Introduction: It is said that education is the backbone of a nation. In this regard, the primary education is the founding phase where the citizens would grow with a certain vision, quality and competence. Thus, if the primary education system of a country is not well organized, viable and development oriented, the future development of the nation must be constrained by numerous problems and obstacles. The present state of primary education in Bangladesh is riddled with a lot of problems and shortcomings. Centralized system, quantitative expansion without proper attention to quality, less local involvement etc. are depriving our child of quality education.
Present state of primary education: Bangladesh has made significant progress in primary education in recent years. 97 percent of school age population in Bangladesh was enrolled in primary schools in the year 2000. The ratio of boys and girls in primary education is 51 : 49 while the ratio of male and female teacher is 34 : 66. However, the dropouts over the five year cycle of primary education have declined from 80 percent in 1970 to 35 percent at present. Primary education expenditure per student is $23.
Major problems and issues of primary education:
The primary education in Bangladesh is riddled with a lot of problems. It is mostly centralized, quality of teaching is very low, numerous gaps like rural urban, boys-girls, formal non-formal etc. are aggravating the problems in education. So, the major problems and issues of our primary education may be cited as under
1. Government—the main provider: Bangladesh has one of the largest centralized systems of primary education in the world. Close to half of the primary schools in Bangladesh are financed and run by the government. Another quarter is registered as non-governmental primary schools. Nonformal schools operated by non-government organizations (NGOs) also provide primary schooling to about 3 million children. Besides, primary education expenditure of $ 23 per student in Bangladesh is considerably lower than that in Pakistan ($48), India ($42), Sri-lanka ($43) and China ($42). However, the share of primary education in the total educational budget in Bangladesh is quite high, as 40 percent of revenue and 50 percent of development expenditure for education are allocated to primary education. The structure of government expenditure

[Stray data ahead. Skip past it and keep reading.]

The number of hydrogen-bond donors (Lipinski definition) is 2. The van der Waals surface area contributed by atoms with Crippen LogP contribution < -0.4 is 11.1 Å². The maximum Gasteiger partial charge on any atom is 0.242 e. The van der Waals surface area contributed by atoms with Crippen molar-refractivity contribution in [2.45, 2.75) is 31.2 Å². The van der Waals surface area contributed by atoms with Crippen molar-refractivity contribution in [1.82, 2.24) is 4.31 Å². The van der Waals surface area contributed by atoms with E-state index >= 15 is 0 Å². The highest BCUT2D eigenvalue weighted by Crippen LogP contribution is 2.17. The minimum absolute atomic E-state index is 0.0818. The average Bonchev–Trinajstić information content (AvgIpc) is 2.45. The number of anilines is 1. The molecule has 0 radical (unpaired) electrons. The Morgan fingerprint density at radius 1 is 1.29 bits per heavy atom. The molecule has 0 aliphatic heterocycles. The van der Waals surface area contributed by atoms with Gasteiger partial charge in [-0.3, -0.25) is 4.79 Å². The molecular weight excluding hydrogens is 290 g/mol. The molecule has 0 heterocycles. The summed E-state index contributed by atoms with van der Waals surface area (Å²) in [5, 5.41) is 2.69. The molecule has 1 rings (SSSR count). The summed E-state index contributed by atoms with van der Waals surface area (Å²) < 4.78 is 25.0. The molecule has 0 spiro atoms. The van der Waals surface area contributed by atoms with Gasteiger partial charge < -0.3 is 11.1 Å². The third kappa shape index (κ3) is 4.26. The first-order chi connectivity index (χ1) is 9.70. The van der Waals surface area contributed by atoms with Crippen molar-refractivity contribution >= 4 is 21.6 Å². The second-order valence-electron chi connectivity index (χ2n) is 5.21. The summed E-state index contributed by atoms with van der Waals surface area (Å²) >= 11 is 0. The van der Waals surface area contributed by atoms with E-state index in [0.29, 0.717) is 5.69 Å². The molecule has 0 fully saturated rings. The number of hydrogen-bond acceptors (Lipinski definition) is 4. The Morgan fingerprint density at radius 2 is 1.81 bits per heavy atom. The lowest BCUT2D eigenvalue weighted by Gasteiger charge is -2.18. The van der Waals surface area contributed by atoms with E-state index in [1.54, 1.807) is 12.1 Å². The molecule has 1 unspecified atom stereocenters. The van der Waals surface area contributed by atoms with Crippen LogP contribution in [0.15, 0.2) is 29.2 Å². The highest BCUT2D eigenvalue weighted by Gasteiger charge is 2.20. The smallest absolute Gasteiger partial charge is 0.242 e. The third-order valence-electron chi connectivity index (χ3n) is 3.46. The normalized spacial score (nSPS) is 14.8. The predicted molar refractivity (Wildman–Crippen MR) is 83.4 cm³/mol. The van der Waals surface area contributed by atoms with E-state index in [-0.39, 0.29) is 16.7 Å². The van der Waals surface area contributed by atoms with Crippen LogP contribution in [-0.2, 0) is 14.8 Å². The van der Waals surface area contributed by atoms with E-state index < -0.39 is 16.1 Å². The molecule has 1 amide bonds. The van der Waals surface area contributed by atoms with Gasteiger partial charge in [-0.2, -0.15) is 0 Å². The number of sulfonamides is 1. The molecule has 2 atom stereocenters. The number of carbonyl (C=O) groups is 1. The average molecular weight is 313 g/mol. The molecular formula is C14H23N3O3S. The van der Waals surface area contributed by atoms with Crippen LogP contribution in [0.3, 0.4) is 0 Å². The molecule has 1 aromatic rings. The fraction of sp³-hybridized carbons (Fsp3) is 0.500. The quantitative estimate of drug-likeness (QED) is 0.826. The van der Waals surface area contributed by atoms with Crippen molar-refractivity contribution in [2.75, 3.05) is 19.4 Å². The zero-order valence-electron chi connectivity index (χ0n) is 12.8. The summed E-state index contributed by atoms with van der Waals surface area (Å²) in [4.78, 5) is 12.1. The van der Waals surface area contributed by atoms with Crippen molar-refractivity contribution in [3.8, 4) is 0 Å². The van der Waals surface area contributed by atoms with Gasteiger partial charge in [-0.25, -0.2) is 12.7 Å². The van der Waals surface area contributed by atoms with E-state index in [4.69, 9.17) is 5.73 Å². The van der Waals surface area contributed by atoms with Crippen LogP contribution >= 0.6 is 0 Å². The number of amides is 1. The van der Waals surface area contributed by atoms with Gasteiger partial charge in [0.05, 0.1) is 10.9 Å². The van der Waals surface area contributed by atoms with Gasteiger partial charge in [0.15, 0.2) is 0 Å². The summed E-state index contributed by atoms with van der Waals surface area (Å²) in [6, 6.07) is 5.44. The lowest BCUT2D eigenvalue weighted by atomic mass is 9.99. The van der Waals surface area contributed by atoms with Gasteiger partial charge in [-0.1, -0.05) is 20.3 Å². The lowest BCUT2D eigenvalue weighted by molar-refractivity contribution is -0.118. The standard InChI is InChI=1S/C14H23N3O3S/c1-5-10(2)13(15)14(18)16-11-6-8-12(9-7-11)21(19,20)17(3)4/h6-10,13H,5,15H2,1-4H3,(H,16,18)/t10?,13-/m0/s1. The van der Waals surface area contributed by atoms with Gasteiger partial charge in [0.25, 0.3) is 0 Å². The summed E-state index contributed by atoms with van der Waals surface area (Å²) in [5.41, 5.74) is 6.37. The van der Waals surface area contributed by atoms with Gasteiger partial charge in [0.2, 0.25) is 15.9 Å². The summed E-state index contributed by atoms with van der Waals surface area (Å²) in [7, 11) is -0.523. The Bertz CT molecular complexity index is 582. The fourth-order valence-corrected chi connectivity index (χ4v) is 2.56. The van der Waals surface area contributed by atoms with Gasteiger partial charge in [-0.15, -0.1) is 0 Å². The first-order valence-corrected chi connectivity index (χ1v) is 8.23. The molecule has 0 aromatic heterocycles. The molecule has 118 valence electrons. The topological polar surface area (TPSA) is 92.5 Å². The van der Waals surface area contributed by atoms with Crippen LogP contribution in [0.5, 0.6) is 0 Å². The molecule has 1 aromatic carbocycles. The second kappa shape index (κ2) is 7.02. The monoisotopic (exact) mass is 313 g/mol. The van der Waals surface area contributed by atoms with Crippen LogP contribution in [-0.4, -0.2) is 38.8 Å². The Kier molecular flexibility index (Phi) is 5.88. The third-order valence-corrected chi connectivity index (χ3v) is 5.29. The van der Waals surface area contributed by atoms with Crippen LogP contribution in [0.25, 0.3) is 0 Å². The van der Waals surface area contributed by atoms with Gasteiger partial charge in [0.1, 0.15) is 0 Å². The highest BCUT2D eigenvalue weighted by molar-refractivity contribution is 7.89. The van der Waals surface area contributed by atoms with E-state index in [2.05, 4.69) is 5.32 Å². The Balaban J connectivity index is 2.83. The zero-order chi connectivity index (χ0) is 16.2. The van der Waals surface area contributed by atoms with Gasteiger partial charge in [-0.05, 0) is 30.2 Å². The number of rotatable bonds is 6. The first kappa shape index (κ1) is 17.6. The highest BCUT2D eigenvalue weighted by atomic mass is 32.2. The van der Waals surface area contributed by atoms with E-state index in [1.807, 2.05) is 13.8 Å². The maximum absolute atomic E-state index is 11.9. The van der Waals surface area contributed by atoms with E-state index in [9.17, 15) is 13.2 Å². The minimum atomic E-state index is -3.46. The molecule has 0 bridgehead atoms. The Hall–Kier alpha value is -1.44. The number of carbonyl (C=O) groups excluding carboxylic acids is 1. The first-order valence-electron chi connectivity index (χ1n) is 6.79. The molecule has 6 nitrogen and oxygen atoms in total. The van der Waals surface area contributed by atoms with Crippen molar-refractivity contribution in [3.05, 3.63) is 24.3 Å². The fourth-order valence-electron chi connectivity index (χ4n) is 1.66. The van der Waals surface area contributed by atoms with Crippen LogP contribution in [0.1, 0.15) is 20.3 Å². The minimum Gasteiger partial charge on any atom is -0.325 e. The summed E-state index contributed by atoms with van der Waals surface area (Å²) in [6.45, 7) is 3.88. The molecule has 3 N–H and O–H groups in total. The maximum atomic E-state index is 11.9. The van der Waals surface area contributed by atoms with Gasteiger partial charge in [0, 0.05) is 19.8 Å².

is, however, unbalanced.
2. Quantitative expansion without qualitative improvement: Although Bangladesh has made impressive progress in quantitative expansion in primary education with it’s high rate of enrollment, available evidence suggests that the education, particularly that provided through government schools, is quite ineffective in terms of quality. The rural urban discrimination in quality has also risen over the years. According to a survey conducted by Asian Development Bank (ADB), one third of the students surveyed had basic competency in life skills, numeracy and reading and writing while two-thirds had competency in life skills, numeracy and reading and writing skills. In case of basic competency, the urban schools were found to be better than rural schools while girls did better than boys. The rate of attendance was found to be 70 percent on average both for the boys and the girls. So, the findings of the study indicate that apart from increasing enrollment and enchancing gender equality, achievement in other spheres e.g. teacher student ratio, completion rate, learning achievement, management and supervision-cost effectiveness and institutional capabilities have remained less than satisfactory.
3. Logistical and systematic weakness: Teacher-student ratio in Bangladesh is lower than that of other low income countries. Majority of the teachers lack proper training and skill as well as motivation for delivery quality education. Teachers are burdened with many nonteaching activities. Low attendance rate, lack of educational materials and tools contribute to the persistent low quality of primary education in Bangladesh. Absence of academic supervisions and mechanism to monitor class-room performance is also responsible for poor quality. On the demand side, poverty and illiteracy of parents create obstacle to enrolling and to ensuring completion of the five-year primary school cycle. Prevalence of child labor is another impediment to enrollment and continuing education.